Phil Mickelson considers removing name from federal antitrust lawsuit against PGA Tour

SUGAR GROVE, Illinois — Six-time major champion Phil Mickelson said Thursday that he is considering having his name removed from LIV Golf’s state antitrust lawsuit against the PGA Tour.

Mickelson was among 11 golfers who sued the PGA Tour on Aug. 3, alleging they were wrongfully suspended for attending LIV golf events and that the PGA Tour is using its monopoly power to stifle competition.

LIV Golf joined its players as plaintiffs in the lawsuit on August 27.

“I haven’t done anything yet, but now that LIV is involved, there’s no need for me to be a part of it,” Mickelson said after playing Thursday’s LIV Golf Pro-Am at Rich Harvest Farms. “I still am at the moment [part of the lawsuit]. I don’t know what I’m really going to do. The only reason for me to stay in it is damage, which I don’t really want or need.”

Mickelson has been at the center of LIV Golf’s ongoing battle with the PGA Tour for the best players in the world. He was among the first players to sign with LIV, funded by Saudi Arabia’s Public Investment Fund and led by two-time Open winner Greg Norman.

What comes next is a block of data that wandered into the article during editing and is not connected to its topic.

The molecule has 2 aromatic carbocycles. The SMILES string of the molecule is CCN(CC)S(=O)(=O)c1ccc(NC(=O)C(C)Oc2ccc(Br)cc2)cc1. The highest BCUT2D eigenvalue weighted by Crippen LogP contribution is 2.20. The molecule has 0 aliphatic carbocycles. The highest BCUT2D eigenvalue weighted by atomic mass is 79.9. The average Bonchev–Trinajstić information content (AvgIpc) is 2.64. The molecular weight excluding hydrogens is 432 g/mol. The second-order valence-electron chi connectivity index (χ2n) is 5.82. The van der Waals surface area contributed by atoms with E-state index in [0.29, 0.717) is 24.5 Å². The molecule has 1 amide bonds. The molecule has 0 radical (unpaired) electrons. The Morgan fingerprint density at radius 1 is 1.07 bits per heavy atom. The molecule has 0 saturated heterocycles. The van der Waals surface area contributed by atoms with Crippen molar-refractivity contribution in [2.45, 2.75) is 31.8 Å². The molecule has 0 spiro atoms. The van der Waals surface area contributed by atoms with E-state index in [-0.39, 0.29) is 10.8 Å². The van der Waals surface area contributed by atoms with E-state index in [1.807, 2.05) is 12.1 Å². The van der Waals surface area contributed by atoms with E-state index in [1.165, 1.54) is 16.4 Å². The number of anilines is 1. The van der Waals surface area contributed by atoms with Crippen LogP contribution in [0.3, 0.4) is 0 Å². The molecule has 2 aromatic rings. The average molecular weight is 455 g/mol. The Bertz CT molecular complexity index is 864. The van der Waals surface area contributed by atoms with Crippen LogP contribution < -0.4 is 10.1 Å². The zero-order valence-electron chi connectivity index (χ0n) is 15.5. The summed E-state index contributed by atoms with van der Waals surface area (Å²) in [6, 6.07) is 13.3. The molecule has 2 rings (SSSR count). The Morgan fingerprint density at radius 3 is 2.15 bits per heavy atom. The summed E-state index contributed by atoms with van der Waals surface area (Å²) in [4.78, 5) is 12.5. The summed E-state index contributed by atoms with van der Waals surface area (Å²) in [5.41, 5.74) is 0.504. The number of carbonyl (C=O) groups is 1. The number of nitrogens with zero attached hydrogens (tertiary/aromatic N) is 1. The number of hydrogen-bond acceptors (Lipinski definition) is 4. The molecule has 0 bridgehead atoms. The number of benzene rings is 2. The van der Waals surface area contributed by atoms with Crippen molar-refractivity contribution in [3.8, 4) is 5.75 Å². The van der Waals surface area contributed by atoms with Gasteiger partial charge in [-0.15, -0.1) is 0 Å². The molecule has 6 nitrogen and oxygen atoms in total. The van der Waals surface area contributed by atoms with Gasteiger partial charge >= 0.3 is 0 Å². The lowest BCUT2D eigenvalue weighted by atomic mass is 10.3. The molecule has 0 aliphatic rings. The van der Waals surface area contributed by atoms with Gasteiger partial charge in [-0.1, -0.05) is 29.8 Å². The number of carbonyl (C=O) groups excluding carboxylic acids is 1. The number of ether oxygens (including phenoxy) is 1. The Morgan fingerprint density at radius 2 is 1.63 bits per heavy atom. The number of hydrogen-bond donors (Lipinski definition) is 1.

Mickelson had complained about the PGA Tour’s “insufferable greed” and argued that professional golfers were free agents who should be able to play wherever they chose.

“I think it’s important that players have the right to play when and where they want and when and where they qualify,” Mickelson said. “Now that LIV is a part of [the lawsuit]that is achieved when they win.”

Mickelson’s controversial comments to author Alan Shipnuck about the PGA Tour and the Saudi Arabians resulted in his four months absence from golf. The lawsuit alleges that Mickelson received his first two-month ban from the PGA Tour on March 22 for “trying to recruit players [LIV Golf].” An appeals committee upheld Mickelson’s suspension. His reinstatement application about two months later was denied for playing at the first LIV golf event in London.

“The tour’s unlawful conduct cost Mickelson endorsement deals and sponsorships,” the lawsuit states. “Notably, the tour is the only golf tour regularly televised in the United States, and it earns far more in sponsorship, advertising and broadcast revenue than any other golf tour.”

Four players who were original plaintiffs in the lawsuit — Abraham Ancer, Carlos Ortiz, Pat Perez, and Jason Kokrak — are no longer involved in the case. Phil Mickelson considers removing name from federal antitrust lawsuit against PGA Tour

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